Please use this identifier to cite or link to this item:
|Title:||Everyday activities for people with dementia in residential aged care: associations with person-centredness and quality of life.|
|Authors:||Edvardsson, David;Petersson, Lisa;Sjogren, Karin;Lindkvist, Marie;Sandman, Per-Olof|
|Affiliation:||La Trobe University/Austin Health Clinical School of Nursing, La Trobe University, Melbourne, Australia; Department of Nursing, Umeå University, Umeå, Sweden.|
|Citation:||International Journal of Older People Nursing 2013; 9(4): 269-76|
|Abstract:||Providing everyday activities is central to high quality residential aged care, but further research is needed on the association between activity participation, person-centred care and quality of life.To explore the point-prevalence of participation in everyday activities for residents with dementia within a national sample of Swedish residential aged care units and to explore if residents participating in everyday activities lived in more person-centred units and/or had higher quality of life as compared to residents not participating in everyday activities.A cross-sectional design was used to collect valid and reliable questionnaire data on activity participation, unit person-centredness and quality of life in a sample of residents in residential aged care (n = 1266).Only 18% of residents participated in everyday activities such as making coffee, setting or clearing the table, cleaning or watering plants, 62% participated in outdoor walks, 27% participated in parlour games, and 14% and 13% participated in excursions and church visits, respectively. Those residents who had participated in everyday activities lived in more person-centred units, had significantly higher quality of life and higher cognitive scores as compared to those residents who had not participated in everyday activities.Even though the prevalence of resident participation in everyday activities was low, resident participation was significantly associated with unit person-centredness and resident quality of life. It seems that everyday activities that are routine and commonplace to residential aged care can be potent nursing interventions for promoting resident quality of life.|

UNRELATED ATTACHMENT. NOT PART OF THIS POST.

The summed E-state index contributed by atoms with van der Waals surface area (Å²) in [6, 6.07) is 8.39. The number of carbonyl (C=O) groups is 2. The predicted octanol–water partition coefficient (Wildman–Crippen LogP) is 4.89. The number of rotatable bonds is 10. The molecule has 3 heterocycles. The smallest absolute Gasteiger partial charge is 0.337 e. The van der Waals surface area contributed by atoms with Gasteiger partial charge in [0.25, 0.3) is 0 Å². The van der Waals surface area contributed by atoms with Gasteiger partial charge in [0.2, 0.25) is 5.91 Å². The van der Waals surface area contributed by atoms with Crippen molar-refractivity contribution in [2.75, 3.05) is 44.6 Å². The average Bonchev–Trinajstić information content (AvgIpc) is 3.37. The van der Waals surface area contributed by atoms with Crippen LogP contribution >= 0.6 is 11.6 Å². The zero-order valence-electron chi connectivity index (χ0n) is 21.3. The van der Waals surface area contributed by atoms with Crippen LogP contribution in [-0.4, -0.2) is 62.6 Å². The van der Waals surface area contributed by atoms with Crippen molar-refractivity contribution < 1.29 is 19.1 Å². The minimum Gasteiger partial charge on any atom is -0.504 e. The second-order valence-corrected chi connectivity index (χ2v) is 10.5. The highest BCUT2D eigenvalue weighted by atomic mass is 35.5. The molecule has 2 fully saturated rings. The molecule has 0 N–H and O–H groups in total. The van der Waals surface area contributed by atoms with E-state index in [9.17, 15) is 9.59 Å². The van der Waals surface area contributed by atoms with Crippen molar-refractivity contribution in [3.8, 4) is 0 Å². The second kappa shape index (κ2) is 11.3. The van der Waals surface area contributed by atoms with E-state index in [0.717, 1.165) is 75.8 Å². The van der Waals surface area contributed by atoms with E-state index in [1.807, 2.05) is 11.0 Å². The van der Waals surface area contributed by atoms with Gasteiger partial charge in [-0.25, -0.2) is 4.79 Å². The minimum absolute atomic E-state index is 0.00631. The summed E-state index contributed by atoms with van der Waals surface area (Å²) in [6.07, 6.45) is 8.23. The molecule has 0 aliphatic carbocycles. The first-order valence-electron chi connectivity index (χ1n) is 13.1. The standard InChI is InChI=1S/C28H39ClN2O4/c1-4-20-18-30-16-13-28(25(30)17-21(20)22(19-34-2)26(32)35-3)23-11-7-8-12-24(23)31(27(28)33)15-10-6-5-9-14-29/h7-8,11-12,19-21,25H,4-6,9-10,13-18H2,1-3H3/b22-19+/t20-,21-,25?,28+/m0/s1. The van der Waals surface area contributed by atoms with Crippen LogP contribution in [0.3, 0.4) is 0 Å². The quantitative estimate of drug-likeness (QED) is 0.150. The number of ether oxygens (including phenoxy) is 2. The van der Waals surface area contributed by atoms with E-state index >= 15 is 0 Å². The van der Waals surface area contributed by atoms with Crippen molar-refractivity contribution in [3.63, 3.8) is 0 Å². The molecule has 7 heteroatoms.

|Internal ID Number:||23590628|
|Subjects:||housing for older people|
nursing, quality of life
|Appears in Collections:||Journal articles|
Files in This Item:
There are no files associated with this item.
Items in AHRO are protected by copyright, with all rights reserved, unless otherwise indicated.